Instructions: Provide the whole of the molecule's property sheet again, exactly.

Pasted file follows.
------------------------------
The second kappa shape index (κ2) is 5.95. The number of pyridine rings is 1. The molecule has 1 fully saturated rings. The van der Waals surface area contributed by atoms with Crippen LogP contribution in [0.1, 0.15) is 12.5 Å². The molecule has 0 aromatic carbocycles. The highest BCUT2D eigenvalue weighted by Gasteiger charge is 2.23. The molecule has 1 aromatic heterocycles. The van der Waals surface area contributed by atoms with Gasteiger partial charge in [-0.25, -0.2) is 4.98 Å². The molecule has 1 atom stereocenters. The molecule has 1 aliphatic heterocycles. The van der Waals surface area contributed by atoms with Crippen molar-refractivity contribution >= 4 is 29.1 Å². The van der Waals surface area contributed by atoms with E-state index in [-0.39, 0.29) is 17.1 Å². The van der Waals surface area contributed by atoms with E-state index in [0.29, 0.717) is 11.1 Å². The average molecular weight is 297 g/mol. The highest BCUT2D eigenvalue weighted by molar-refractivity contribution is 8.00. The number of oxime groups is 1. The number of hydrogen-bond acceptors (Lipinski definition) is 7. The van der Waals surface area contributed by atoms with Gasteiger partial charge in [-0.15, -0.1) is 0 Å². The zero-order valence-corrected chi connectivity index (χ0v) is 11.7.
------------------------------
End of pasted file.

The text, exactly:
The second kappa shape index (κ2) is 5.95. The number of pyridine rings is 1. The molecule has 1 fully saturated rings. The van der Waals surface area contributed by atoms with Crippen LogP contribution in [0.1, 0.15) is 12.5 Å². The molecule has 0 aromatic carbocycles. The highest BCUT2D eigenvalue weighted by Gasteiger charge is 2.23. The molecule has 1 aromatic heterocycles. The van der Waals surface area contributed by atoms with Gasteiger partial charge in [-0.25, -0.2) is 4.98 Å². The molecule has 1 atom stereocenters. The molecule has 1 aliphatic heterocycles. The van der Waals surface area contributed by atoms with Crippen molar-refractivity contribution >= 4 is 29.1 Å². The van der Waals surface area contributed by atoms with E-state index in [-0.39, 0.29) is 17.1 Å². The van der Waals surface area contributed by atoms with E-state index in [0.29, 0.717) is 11.1 Å². The average molecular weight is 297 g/mol. The highest BCUT2D eigenvalue weighted by molar-refractivity contribution is 8.00. The number of oxime groups is 1. The number of hydrogen-bond acceptors (Lipinski definition) is 7. The van der Waals surface area contributed by atoms with Gasteiger partial charge in [-0.15, -0.1) is 0 Å². The zero-order valence-corrected chi connectivity index (χ0v) is 11.7.